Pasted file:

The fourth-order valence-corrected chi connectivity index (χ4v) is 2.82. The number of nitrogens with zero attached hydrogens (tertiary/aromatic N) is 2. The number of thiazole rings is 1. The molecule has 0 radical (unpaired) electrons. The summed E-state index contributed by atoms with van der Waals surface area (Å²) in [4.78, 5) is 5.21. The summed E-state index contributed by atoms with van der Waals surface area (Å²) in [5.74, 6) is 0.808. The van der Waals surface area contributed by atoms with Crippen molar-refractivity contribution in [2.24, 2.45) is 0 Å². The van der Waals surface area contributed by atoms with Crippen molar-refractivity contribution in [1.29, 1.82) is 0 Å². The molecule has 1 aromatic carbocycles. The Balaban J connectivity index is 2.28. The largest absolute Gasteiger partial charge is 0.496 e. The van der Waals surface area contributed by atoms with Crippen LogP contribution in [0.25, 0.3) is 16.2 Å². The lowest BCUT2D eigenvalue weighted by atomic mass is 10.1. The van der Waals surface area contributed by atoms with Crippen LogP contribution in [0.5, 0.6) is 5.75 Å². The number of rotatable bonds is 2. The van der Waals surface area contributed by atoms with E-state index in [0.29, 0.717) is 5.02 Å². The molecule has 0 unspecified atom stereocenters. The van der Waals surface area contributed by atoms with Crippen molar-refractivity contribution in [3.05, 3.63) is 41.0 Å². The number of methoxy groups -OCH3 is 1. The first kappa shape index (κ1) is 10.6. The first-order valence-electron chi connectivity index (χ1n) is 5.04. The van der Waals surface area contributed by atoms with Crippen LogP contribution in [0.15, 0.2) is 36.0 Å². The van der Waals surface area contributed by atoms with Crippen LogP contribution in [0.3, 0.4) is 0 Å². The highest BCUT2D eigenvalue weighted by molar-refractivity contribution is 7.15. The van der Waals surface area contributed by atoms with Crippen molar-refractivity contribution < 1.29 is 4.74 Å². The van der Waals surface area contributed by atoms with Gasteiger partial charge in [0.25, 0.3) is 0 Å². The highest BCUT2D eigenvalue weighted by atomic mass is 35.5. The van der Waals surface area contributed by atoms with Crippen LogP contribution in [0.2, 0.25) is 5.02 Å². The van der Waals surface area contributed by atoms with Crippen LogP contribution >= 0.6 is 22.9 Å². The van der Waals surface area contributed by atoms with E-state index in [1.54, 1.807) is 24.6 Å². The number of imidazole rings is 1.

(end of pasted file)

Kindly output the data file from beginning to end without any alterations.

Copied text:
The fourth-order valence-corrected chi connectivity index (χ4v) is 2.82. The number of nitrogens with zero attached hydrogens (tertiary/aromatic N) is 2. The number of thiazole rings is 1. The molecule has 0 radical (unpaired) electrons. The summed E-state index contributed by atoms with van der Waals surface area (Å²) in [4.78, 5) is 5.21. The summed E-state index contributed by atoms with van der Waals surface area (Å²) in [5.74, 6) is 0.808. The van der Waals surface area contributed by atoms with Crippen molar-refractivity contribution in [2.24, 2.45) is 0 Å². The van der Waals surface area contributed by atoms with Crippen molar-refractivity contribution in [1.29, 1.82) is 0 Å². The molecule has 1 aromatic carbocycles. The Balaban J connectivity index is 2.28. The largest absolute Gasteiger partial charge is 0.496 e. The van der Waals surface area contributed by atoms with Crippen LogP contribution in [0.25, 0.3) is 16.2 Å². The lowest BCUT2D eigenvalue weighted by atomic mass is 10.1. The van der Waals surface area contributed by atoms with Crippen LogP contribution in [0.5, 0.6) is 5.75 Å². The number of rotatable bonds is 2. The van der Waals surface area contributed by atoms with E-state index in [0.29, 0.717) is 5.02 Å². The molecule has 0 unspecified atom stereocenters. The van der Waals surface area contributed by atoms with Crippen molar-refractivity contribution in [3.05, 3.63) is 41.0 Å². The number of methoxy groups -OCH3 is 1. The first kappa shape index (κ1) is 10.6. The first-order valence-electron chi connectivity index (χ1n) is 5.04. The van der Waals surface area contributed by atoms with Crippen LogP contribution in [0.15, 0.2) is 36.0 Å². The van der Waals surface area contributed by atoms with Crippen LogP contribution in [0.3, 0.4) is 0 Å². The highest BCUT2D eigenvalue weighted by molar-refractivity contribution is 7.15. The van der Waals surface area contributed by atoms with Crippen molar-refractivity contribution < 1.29 is 4.74 Å². The van der Waals surface area contributed by atoms with Gasteiger partial charge in [0.25, 0.3) is 0 Å². The highest BCUT2D eigenvalue weighted by atomic mass is 35.5. The van der Waals surface area contributed by atoms with Crippen LogP contribution in [0.2, 0.25) is 5.02 Å². The van der Waals surface area contributed by atoms with Crippen LogP contribution >= 0.6 is 22.9 Å². The van der Waals surface area contributed by atoms with E-state index in [1.54, 1.807) is 24.6 Å². The number of imidazole rings is 1.